Let’s say your marriage has been on the rocks for the last five years, but you stayed together for financial reasons. However, you recently received a $2 million inheritance and now you have the financial independence you need to break free. The worry is: Will your soon-to-be-ex-spouse get to take half of your inheritance money?
Everything depends on how you treat your inheritance money after receiving it. Generally, an inheritance will be immune from equitable distribution laws in North Carolina; however, there are some circumstances when they’re not, and you will definitely want to avoid these circumstances if you don’t want to share the money.
Circumstances under which an inheritance could be converted into “marital assets” — thereby making the money divisible in asset division proceedings — include the commingling of the inheritance funds within a joint bank account. If you deposit your inheritance money into a joint account that finances joint marital costs, then it will lose its protections from asset division. Furthermore, if you use your inheritance money to pay for joint marital expenses, like home improvements, then the spouses might be divided during the divorce.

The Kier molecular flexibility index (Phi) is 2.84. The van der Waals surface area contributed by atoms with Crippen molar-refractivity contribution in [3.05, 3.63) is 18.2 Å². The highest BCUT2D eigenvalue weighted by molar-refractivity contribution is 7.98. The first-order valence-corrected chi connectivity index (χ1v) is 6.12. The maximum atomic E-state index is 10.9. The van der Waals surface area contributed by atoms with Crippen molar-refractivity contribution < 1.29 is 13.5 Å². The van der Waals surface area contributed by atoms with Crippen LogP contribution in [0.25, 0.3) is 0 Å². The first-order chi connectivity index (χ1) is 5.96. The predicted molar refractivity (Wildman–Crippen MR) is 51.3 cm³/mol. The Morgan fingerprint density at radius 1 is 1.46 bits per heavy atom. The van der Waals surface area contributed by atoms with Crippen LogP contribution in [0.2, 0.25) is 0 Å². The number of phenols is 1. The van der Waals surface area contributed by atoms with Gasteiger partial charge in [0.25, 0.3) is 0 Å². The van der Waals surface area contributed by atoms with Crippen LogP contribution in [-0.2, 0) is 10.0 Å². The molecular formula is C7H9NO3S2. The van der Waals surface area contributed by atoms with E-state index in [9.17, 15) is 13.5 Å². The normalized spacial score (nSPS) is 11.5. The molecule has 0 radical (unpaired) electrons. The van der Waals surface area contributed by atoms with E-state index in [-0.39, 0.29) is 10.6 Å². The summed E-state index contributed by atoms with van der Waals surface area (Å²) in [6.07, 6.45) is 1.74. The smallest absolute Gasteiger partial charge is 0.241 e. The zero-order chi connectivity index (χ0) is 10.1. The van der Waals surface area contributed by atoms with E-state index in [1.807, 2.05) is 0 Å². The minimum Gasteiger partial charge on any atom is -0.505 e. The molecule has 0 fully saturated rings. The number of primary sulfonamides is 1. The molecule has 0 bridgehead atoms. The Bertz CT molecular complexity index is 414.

Sometimes the law is not entirely clear on the matter of inheritances and divorce, and one spouse will do everything he or she can to get a piece of the other spouse’s inheritance money during the divorce process. In order to avoid this lack of clarity, and safeguard your inheritance money, you might want to consider speaking with a North Carolina family law attorney to draft a postnuptial agreement. A postnuptial agreement is drafted during the course a marriage, and spouses can use them to define exactly whose assets are whose during their marriages.
Source: FindLaw, “Inheritance and divorce,” accessed Jan. 26, 2017